Beijing police get green light to use weapons to protect doctors from attackers in hospitals
Authorities launch year-long campaign to stop persistent violence against medical staff by disgruntled patients and relatives
The Beijing municipal government has authorised police to use weapons if necessary to defend medical staff from violent attacks, state media reported.
Police in Beijing will be allowed to use their weapons to defend medical staff from violent attacks, state media reported.
Officials announced the move as they launched year-long crackdown on hospital violence, mainly by disgruntled patients or their relatives, which in more serious cases doctors and nurses have been seriously injured or even killed.
The attacks have taken a toll on the profession. Faced with constant risks to their personal safety, morale among medical staff on the mainland has reached rock-bottom, and fewer high school graduates are choosing careers in medicine and health care.
Although the central government launched a campaign against hospital violence three years ago after a patient stabbed a doctor to death in Wenzhou, one of first such incidents, crimes involving medical disputes are still common in hospitals across the country.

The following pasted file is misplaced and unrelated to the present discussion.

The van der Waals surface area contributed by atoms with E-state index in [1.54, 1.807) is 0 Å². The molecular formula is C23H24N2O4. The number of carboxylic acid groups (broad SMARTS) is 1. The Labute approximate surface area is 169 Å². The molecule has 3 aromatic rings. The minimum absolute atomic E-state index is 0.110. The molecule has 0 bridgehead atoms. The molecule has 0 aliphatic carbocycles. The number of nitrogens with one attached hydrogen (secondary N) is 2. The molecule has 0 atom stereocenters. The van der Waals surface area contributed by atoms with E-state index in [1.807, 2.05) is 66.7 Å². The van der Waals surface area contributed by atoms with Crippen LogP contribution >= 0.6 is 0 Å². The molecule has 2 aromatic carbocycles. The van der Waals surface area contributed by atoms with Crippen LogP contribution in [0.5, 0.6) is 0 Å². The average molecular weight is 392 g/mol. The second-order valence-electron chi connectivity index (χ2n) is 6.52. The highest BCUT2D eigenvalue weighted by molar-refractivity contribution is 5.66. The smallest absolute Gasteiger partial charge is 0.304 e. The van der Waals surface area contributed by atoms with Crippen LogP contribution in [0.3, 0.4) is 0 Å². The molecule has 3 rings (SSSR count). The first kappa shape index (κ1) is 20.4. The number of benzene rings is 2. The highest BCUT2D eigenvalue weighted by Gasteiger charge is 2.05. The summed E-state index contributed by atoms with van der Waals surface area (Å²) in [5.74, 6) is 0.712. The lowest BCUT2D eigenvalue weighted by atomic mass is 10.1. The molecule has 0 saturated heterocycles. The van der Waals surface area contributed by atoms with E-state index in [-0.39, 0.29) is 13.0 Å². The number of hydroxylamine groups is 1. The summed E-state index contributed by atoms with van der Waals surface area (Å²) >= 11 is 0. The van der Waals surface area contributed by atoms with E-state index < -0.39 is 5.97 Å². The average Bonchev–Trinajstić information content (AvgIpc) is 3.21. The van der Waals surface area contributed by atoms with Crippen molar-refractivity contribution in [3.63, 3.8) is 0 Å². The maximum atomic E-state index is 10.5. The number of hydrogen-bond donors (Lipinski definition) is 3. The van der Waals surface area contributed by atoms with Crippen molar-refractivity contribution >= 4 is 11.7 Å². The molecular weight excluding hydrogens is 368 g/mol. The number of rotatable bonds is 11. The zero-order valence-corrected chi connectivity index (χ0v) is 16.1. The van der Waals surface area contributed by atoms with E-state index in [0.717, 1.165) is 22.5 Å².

At the end of June, the National Health and Family Planning Commission and eight central government departments issued a circular outlining new measures that local governments should implement to tackle the problem.
Police in Beijing were instructed to respond swiftly to calls for assistance from hospitals and to stop the attacks “decisively” – with weapons if necessary – China Central Television reported on Monday.
Surveillance equipment must be installed in public areas at mid- to higher level hospitals across the city. An adequate number of police officers must be stationed in emergency departments, where most conflicts occur. Hospitals’ own security staff will be increased and trained to apprehend violent suspects quickly.
The judicial department, according to the circular, has been told not to delay dealing with cases involving attacks on medical staff or disturbing order at hospitals. The courts must not show leniency when delivering verdicts.
Hospitals should to pay special attention to “key groups of people”, including those who are drunk, are prone to make trouble or become violent, or have violent mental disorders.
Another circular, issued by central authorities in March, banned medical institutions from paying compensation to patients in medical disputes before they went to mediation or a verdict was reached.
In the past many hospitals paid tens of thousands or hundreds of thousands of yuan to patients after they and their families rioted at hospitals.